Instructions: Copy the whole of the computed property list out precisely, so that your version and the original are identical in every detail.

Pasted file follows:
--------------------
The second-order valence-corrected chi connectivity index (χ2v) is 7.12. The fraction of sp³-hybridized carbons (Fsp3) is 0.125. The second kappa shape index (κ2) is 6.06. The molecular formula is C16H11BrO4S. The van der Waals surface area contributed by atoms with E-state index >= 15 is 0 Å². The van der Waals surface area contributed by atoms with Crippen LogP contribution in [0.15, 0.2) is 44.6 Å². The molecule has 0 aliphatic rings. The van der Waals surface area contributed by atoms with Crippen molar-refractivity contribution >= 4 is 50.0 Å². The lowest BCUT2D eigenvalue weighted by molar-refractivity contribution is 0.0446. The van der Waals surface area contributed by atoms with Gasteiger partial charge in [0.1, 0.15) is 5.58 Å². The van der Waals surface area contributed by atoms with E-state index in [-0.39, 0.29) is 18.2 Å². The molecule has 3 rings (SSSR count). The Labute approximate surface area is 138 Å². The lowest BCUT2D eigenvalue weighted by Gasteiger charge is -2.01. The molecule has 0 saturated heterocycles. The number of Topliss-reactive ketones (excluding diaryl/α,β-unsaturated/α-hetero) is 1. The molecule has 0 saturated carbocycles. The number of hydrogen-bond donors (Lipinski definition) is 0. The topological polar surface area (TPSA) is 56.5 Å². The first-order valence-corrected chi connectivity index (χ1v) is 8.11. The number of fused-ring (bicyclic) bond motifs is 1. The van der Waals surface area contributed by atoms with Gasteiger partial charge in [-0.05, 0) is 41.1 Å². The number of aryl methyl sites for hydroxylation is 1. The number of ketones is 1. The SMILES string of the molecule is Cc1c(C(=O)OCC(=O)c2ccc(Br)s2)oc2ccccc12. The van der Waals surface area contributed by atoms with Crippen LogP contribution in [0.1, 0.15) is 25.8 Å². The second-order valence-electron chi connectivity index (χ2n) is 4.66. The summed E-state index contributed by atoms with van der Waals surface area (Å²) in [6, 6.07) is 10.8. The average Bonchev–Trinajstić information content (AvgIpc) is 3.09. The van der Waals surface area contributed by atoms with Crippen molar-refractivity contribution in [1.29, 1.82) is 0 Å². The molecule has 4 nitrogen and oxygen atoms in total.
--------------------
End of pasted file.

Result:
The second-order valence-corrected chi connectivity index (χ2v) is 7.12. The fraction of sp³-hybridized carbons (Fsp3) is 0.125. The second kappa shape index (κ2) is 6.06. The molecular formula is C16H11BrO4S. The van der Waals surface area contributed by atoms with E-state index >= 15 is 0 Å². The van der Waals surface area contributed by atoms with Crippen LogP contribution in [0.15, 0.2) is 44.6 Å². The molecule has 0 aliphatic rings. The van der Waals surface area contributed by atoms with Crippen molar-refractivity contribution >= 4 is 50.0 Å². The lowest BCUT2D eigenvalue weighted by molar-refractivity contribution is 0.0446. The van der Waals surface area contributed by atoms with Gasteiger partial charge in [0.1, 0.15) is 5.58 Å². The van der Waals surface area contributed by atoms with E-state index in [-0.39, 0.29) is 18.2 Å². The molecule has 3 rings (SSSR count). The Labute approximate surface area is 138 Å². The lowest BCUT2D eigenvalue weighted by Gasteiger charge is -2.01. The molecule has 0 saturated heterocycles. The number of Topliss-reactive ketones (excluding diaryl/α,β-unsaturated/α-hetero) is 1. The molecule has 0 saturated carbocycles. The number of hydrogen-bond donors (Lipinski definition) is 0. The topological polar surface area (TPSA) is 56.5 Å². The first-order valence-corrected chi connectivity index (χ1v) is 8.11. The number of fused-ring (bicyclic) bond motifs is 1. The van der Waals surface area contributed by atoms with Gasteiger partial charge in [-0.05, 0) is 41.1 Å². The number of aryl methyl sites for hydroxylation is 1. The number of ketones is 1. The SMILES string of the molecule is Cc1c(C(=O)OCC(=O)c2ccc(Br)s2)oc2ccccc12. The van der Waals surface area contributed by atoms with Crippen LogP contribution in [0.1, 0.15) is 25.8 Å². The second-order valence-electron chi connectivity index (χ2n) is 4.66. The summed E-state index contributed by atoms with van der Waals surface area (Å²) in [6, 6.07) is 10.8. The average Bonchev–Trinajstić information content (AvgIpc) is 3.09. The van der Waals surface area contributed by atoms with Crippen molar-refractivity contribution in [1.29, 1.82) is 0 Å². The molecule has 4 nitrogen and oxygen atoms in total.